As expected within the property industry, the Chancellor announced a stamp duty holiday in his Summer Statement. This now means that the lower stamp duty threshold has been increased to £500,000 until 31st March 2020.
While there was initial confusion about whether this change affected buy-to-let and second home purchases, the Treasury quickly confirmed that the change did also apply to buy-to-let, however the 3% surcharge would remain in place.
Although there has naturally been uncertainty about the economy and the property market over the last few months, the stamp duty change is welcome news for all in the property industry particularly those in sales, lettings and mortgages.
This is the first change in a number of years to benefit property investors following on from taxation changes that saw landlords decide to sell up and leave the market in recent times.
A survey carried out by ‘This is Money’ earlier this year revealed that hundreds of thousands of landlords had left the market in recent years as a result of the tax changes.
The survey further revealed that a third of private landlords confirmed they were looking to sell at least one property over the next year. This has meant that there has been a huge demand, with each rental property on the market attracting the interest of many tenants.
From now until the end of March next year, an investor purchasing a property worth £500,000 will be looking at paying a stamp duty bill of £15,000 instead of £30,000, which is great news.
These changes will typically benefit those landlords in southern regions more where property prices are higher, particularly in London and the South East.
This situation opens up a real opportunity for landlords, as the stamp duty holiday could entice some investors back into the market, or encourage those who didn’t sell up to expand and invest in more properties.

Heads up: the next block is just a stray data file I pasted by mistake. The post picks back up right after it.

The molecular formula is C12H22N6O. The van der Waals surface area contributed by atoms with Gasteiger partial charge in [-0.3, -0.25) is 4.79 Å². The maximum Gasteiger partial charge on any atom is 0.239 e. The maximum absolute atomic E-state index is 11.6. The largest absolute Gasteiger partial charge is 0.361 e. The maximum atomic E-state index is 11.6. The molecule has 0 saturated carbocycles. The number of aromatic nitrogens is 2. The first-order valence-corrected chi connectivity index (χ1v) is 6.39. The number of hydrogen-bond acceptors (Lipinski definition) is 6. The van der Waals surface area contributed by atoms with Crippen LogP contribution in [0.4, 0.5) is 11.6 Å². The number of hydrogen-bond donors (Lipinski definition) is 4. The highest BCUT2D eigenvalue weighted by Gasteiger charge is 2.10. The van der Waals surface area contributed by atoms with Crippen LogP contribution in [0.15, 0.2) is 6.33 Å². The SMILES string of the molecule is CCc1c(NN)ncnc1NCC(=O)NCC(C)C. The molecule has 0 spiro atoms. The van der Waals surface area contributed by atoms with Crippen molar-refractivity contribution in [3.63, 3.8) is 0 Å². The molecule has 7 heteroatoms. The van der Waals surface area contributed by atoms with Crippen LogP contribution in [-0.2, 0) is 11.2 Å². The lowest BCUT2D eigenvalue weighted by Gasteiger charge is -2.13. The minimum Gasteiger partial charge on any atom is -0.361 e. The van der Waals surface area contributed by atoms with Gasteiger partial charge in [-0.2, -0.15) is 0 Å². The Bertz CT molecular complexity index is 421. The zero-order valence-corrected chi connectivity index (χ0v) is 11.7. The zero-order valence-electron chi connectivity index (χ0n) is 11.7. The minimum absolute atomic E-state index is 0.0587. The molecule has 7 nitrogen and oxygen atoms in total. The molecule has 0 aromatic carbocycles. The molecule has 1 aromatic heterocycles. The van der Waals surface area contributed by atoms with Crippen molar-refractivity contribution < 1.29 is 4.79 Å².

The Labour Shadow housing secretary, Thangam Debbonaire, has been sceptical about the move, saying: “It is unacceptable that the Chancellor tried to sneak out this huge bung to second homeowners and landlords while many are desperate for support.”
However, The Conservatives soon hit back accusing Labour of 'political point scoring'.
The move will not only benefit investors but also sellers, who could potentially see increased property prices as the market starts to move, which in turn will also benefit tenants as supply increases steadying rental prices.
Although the changes to rental property stock won’t be instant, increasing the number of rental properties available is likely to provide tenants with more options in the long-term.
Of course there is no ‘quick fix’ to the property market. The last few months have been fraught with uncertainty, however the stamp duty holiday gives those looking to get on the ladder, make moves or invest in property a real opportunity to do so and supports them during a time where they might be affected financially.
With the current sale to completion period estimated at around 14 weeks, landlords would be best-advised to look at property sooner rather than later if they wish to utilise the scheme as it is running for a limited time which will undoubtedly add pressure to conveyancing teams up and down the country.
The positive and negative effects of the lockdown and the stamp duty holiday on the property market are unlikely to be seen for a while yet.
However, I am confident that this incentive will entice people back to the market, and will see landlords beginning to invest in property over the next few months.
*Ellie Donaghy is Head of Lettings at Andrews Property Group